Religious representation was strong today as members of the Occupy Faith organization brought leadership to Occupy Wall Street’s one-year anniversary demonstrations in downtown Manhattan.
Retired Episcopal Bishop George Packard, one of the many religious figures who represent a national multi-faith coalition of religious leaders known as Occupy Faith, assembled a large crowd of protestors at Zuccotti Park this morning before police arrested him nearly 30 minutes later at the corner of Broadway and Wall Street.
“Part of the Christian message is that God is with the poor,” said Reverend Jeff Mansfield from the First Congregational Church Somerville UCC near Cambridge, Mass. “Usury is wrong.”
Mansfield not only attended the Occupy Wall Street events earlier today, but also showed support to Jewish occupy supporters by attending the Occupy Judaism event at Zuccotti Park last night. Members of the Jewish faith simultaneously celebrated Rosh Hashanah, the Jewish New Year, as well as the first birthday of the Occupy movement.
“It was a really positive experience,” said Mansfield. “There’s a variety of people of faith in the movement: Christians, Jews, Muslims.”
Eric Jackson, a minister at Judson Memorial Church in Greenwich Village and associate minister at First Calvary Baptist Church in Brooklyn, is also a member of Occupy Faith and said that the organization has a good Jewish representation.
“The faith community stands in opposition of global capitalism,” said Jackson. “It is a spiritual issue.”
Other religious figures not associated with Occupy Faith also attended the protests this morning, including Stephanie Shockley, an Episcopalian Chaplin at St. Luke’s-Roosevelt Hospital Center in Manhattan.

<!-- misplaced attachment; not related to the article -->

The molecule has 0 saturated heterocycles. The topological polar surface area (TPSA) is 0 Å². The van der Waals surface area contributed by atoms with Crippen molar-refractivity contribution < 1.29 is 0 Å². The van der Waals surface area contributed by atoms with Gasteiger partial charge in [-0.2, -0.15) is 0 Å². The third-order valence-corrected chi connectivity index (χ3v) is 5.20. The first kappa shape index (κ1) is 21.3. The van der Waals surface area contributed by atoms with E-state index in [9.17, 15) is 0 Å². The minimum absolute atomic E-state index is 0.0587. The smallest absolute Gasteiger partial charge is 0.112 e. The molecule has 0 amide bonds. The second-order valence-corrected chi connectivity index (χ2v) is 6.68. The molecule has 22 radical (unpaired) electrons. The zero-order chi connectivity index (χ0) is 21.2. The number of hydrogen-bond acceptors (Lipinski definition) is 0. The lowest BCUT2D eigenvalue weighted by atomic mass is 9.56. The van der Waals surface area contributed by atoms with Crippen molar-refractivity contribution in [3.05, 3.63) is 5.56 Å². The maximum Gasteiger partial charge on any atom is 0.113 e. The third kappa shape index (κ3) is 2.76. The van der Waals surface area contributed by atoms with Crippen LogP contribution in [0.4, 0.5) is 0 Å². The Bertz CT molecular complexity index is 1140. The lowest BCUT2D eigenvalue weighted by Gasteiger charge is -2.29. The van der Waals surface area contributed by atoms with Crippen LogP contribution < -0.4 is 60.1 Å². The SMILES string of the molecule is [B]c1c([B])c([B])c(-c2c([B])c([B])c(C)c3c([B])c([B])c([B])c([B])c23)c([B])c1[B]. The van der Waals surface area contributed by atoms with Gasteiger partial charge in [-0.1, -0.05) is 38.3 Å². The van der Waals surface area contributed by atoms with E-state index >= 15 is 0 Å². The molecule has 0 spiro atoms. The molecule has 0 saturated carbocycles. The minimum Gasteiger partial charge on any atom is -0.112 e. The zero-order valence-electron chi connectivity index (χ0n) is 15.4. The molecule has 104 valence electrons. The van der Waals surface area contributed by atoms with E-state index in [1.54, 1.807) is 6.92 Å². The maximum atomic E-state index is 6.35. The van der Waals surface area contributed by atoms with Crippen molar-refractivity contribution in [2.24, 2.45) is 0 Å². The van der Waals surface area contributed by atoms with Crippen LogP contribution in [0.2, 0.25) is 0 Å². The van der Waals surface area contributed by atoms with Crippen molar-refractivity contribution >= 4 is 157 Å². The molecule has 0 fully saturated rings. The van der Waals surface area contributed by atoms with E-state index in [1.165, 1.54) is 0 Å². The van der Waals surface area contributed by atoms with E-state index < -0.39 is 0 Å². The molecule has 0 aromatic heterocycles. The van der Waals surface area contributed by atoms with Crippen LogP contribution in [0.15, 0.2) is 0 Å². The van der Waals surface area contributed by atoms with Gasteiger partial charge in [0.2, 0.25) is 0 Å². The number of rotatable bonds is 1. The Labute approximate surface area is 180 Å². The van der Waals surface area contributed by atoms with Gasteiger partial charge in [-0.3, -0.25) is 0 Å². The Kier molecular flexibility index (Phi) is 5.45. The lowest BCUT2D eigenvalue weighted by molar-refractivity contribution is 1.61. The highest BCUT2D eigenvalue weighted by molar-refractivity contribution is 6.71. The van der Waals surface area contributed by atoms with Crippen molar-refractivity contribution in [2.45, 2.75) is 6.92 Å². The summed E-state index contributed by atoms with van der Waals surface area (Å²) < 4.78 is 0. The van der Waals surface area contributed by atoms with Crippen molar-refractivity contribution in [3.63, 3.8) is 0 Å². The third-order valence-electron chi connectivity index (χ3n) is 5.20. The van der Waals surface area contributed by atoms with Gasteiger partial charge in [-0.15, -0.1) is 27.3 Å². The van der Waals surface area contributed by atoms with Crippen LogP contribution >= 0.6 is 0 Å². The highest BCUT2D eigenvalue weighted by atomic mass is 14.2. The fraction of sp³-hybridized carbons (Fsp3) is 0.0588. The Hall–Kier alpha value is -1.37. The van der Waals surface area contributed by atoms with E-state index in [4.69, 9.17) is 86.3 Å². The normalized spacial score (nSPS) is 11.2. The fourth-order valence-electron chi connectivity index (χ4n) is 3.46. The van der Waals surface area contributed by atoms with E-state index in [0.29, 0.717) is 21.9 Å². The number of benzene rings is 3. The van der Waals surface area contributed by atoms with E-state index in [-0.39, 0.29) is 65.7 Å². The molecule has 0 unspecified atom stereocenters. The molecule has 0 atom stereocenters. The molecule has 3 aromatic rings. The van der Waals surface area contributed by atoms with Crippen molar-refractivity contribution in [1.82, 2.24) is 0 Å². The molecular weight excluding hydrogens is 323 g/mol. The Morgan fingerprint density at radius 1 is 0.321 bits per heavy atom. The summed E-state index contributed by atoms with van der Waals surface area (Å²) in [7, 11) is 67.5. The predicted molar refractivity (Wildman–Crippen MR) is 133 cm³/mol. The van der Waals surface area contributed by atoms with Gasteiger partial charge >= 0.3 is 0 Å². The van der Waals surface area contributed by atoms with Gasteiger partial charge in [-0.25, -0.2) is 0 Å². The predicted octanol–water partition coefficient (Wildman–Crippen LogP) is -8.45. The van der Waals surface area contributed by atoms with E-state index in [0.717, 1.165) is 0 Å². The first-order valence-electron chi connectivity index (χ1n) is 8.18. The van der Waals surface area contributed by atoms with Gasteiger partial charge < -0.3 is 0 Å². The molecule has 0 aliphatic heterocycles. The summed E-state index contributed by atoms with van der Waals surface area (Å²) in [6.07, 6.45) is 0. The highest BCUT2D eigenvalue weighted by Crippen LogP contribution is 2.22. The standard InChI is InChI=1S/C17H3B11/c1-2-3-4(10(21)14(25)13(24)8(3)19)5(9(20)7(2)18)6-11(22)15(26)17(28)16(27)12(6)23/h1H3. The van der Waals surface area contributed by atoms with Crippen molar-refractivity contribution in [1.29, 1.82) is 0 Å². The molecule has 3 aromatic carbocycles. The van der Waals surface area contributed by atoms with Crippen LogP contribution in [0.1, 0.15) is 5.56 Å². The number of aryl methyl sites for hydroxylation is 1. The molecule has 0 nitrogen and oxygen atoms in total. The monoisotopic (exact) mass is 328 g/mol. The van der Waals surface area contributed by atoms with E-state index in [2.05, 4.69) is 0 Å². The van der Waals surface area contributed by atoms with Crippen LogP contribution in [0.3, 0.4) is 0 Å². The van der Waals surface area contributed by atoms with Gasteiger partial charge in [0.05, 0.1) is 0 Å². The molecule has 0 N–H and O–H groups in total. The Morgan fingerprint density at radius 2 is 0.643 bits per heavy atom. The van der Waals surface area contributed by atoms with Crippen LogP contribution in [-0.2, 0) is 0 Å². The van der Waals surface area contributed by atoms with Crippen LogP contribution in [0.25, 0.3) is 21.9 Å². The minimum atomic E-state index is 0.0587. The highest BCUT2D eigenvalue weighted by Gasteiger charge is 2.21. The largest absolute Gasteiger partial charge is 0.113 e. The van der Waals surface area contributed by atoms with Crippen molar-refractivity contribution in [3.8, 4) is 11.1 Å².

Shockley, who has been involved with Occupy Wall Street since October of last year, said that she’s noticed her appearance in religious attire has an effect on the temperament of law enforcement and demonstrators alike.
“Cops are reluctant to mess with me,” said Shockley. “I think I can remind cops that there is something higher to report to than their commanding officers.”
She said she notices initial suspicion among some occupiers, but has also experienced appreciation from some, including those who aren’t religious.
“For example, I know someone who is a definite atheist who will pick up the phone sometimes and say, ‘We could use some spiritual support,’” she said.
Lisa Fithian, 51, an Occupy Wall Street member from Austin, Texas, expressed approval of religious support in the Occupy movement.
“Occupy Faith is a critical part,” she said. “They provide a moral voice. People need to see that presence in the Occupy movement.”
Bob Lindgren, a 58-year-old protester from Bayridge, Brooklyn said he is indifferent to the presence of religious figures in the movement.
“I don’t particularly feel the laws they are preaching,” said Lindgren. “I wish more of them would [show support] even though I don’t think too much of them will get involved.”
Minister Eric Jackson recognized that some within the church are still reluctant to join in Occupy Wall Street for “fear that they might run into opposition with their congregation.”
Lindgren, while openly nonreligious, said that he heard about Bishop Gregory Packard’s arrest earlier in the day. His response: “I think it’s wonderful.”